If you have been thinking about going back to school, now may be a perfect time.
A recent survey by benefits survey data provider Compdata Surveys found that more employers are now offering tuition reimbursement to all employees. In fact, the Benefits USA 2012/2013 survey results found that in 2010, when 84.7 percent of employers offered tuition reimbursement benefits, only 45.3 percent of them made that benefit available to all employees. In 2012, 85.8 percent of employers offered tuition reimbursement benefits, with 56.6 percent making the benefit available to all employees.
Michelle Willis, media relations representative at Compdata Surveys in Olathe, Kansas, says the shift is great news for both employers and their workers.
“Over the last few years, there has been a discernible shift from employers only offering tuition reimbursement to certain employee groups, such as management or technical and professional employees, to making the benefit available to all employees,” she noted. “Individuals looking to move up the corporate ladder should take advantage of this new opportunity.”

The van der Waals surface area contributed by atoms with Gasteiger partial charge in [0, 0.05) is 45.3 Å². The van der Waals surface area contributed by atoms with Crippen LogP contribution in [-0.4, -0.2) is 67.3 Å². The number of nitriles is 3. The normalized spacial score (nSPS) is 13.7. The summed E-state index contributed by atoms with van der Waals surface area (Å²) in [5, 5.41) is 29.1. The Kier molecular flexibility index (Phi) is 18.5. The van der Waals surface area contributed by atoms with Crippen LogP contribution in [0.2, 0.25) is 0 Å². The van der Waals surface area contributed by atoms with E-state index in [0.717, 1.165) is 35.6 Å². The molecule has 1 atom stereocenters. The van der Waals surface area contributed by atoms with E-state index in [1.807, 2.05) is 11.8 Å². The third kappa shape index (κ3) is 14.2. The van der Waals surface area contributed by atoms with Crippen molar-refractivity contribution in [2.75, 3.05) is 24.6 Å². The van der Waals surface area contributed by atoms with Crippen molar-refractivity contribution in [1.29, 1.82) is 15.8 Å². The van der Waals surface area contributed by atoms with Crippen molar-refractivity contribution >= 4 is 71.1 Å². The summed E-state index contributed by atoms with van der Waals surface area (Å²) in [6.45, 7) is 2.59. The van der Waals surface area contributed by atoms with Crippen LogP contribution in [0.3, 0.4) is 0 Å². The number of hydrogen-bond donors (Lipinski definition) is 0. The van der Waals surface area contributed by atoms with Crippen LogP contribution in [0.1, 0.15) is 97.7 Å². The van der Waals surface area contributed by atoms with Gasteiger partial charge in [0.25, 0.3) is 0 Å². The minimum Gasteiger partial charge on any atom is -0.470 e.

Steven Rothberg, president and founder of the job board CollegeRecruiter.com in Minneapolis, says that employees in the past have felt guilty about taking advantage of this benefit because they knew that in the long-term, the degree would help them obtain a better job elsewhere.
“They felt like they were being dishonest, but they should not feel like that at all,” he says. Employers have earned their benefits from work done in the past, he explains. They should also understand that benefits packages are what businesses offer to attract and retain good employees. Perks like college reimbursement should definitely be used, particularly as the economy starts to improve.
“Education is always a good choice, particularly if you can pursue it on a part-time basis and your job performance is not affected,” he says. “You’d be more informed, more knowledgeable and gain more analytical skills.”
Compdata Surveys reported that the amount of subsidized tuition varies by industry. Some examples: manufacturing and distribution employers, $4,660; insurance: $4,263; banking and finance: $3,875; and healthcare: $3,045. Twenty-five percent of all organizations surveyed report placing no limit on the amount an employee may be reimbursed for their tuition.
But Willis noted that most organizations require that employees earn good grades to qualify for tuition reimbursement and stay with the company after earning the degree. About 61 percent of employers report requiring employees to work for them an average of 16 months after being reimbursed for tuition costs.
She encourages that employees ask questions about requirement and flexible scheduling options. She adds: “Once you’ve received answers to these questions, you’ll be ready to enroll and in a position to make the most of this valuable benefit.”
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